Car Insurance — [Philip Davies in the Chair]

Part of the debate – in Westminster Hall at 6:53 pm on 5 March 2018.

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Photo of Jesse Norman Jesse Norman Parliamentary Under-Secretary (Department for Transport) 6:53, 5 March 2018

It is a delight to serve under your chairmanship, Mr Davies. I would say I was speechless at the joy, except that I have to make a speech. I thank Susan Elan Jones for opening the debate on the important subject of insuring cars rather than the individuals who drive them as she did. I also thank all hon. Members for their contributions, and I welcome Matt Rodda to his position on the shadow Front Bench. It will be a delight to address some of his points.

I hope I can assure hon. Members that the Government take the cost of motor insurance seriously and are committed to ensuring that it is reasonable for all motorists. To do that, we have sought to identify the root causes of high insurance premiums and to address them directly, but we have no plans to change the current motor insurance system, as stated in our response to the petition, and there appears to be consensus across all the parties whose Members contributed to the debate that that is the correct position.

I will first outline the system and some of the issues and then come on to all the important questions raised by colleagues from across the House. The UK was one of the first countries in the world to recognise the benefit of compulsory motor insurance, back in 1930. Our long-standing approach has been that it is an individual’s use of a vehicle that has to be insured. The current system of insuring individual drivers, rather than vehicles, does not, as has been noted, prevent named drivers from being added to an insurance policy for shorter or longer periods, which can be a cost-effective way for friends or relatives who share a car to be included on a single policy. For a typical family of four sharing a car, the saving with a named-driver policy rather than each family member having their own policy has been estimated to be more than £1,000. There are also new insurance products coming on to the market that facilitate short-term cover, including insurance by the hour and car-sharing arrangements, without the need to change insurance law. Such products make it easy to arrange cover for someone else using your car. One new car insurance app quotes an average of £10.90 for an hour’s coverage, which can be set up at very short notice, and I am sure we can expect further developments of such pay-as-you-drive solutions in the coming years.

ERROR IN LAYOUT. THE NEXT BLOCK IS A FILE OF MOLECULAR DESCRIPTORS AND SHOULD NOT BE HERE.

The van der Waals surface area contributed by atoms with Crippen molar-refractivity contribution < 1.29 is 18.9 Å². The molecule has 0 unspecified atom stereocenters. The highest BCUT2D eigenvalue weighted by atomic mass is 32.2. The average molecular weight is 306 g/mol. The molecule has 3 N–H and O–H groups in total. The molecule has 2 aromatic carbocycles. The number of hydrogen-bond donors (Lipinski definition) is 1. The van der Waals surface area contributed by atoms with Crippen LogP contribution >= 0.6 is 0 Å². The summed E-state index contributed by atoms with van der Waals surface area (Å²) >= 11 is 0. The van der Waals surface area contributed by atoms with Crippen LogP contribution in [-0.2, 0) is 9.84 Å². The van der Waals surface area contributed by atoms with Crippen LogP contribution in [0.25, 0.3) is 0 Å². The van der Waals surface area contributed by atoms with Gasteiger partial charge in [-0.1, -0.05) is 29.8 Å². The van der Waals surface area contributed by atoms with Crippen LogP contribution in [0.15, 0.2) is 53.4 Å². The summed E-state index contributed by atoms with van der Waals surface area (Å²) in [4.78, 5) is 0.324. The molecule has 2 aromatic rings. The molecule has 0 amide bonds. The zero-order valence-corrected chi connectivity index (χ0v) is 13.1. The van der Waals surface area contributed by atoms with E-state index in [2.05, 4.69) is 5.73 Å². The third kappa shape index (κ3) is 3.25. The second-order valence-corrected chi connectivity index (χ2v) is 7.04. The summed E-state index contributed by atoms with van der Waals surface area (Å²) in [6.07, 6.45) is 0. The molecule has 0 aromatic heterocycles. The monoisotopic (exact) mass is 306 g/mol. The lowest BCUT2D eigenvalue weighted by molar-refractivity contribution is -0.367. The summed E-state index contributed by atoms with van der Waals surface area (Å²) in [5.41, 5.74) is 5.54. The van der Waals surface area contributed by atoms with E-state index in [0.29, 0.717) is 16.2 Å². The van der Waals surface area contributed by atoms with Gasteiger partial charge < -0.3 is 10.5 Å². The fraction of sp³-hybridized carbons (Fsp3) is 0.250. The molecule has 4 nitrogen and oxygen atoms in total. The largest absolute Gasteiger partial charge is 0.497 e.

It is important to note, as colleagues have, that it is not at all clear that changing the system would reduce the cost of insurance. In fact, there is every reason to think it could raise it. The complexity involved in changing the system would have significant cost implications, yet would not necessarily produce tangible benefits for the consumer. Some countries opt for a car-based rather than a driver-based system because they have no-fault legal regimes, under which each insurer compensates their own policyholder. So it is a question not just of how people purchase insurance but of the wider civil law principle of liability, which is different in the UK to in those other countries. Changing our motor insurance system would almost certainly, therefore, involve complex legal changes and require detailed consultation. A change in the underlying legislation would mean that all insurers would need to redesign the systems they used to offer quotes, which, as the hon. Member for Reading East hinted, would be a complex and lengthy exercise and could have significant cost implications for both the industry and, in due course, consumers. Given the alternative solutions available, such as adding a named driver or adding “drive other car” options to motor insurance policies, such significant reforms would be disproportionate.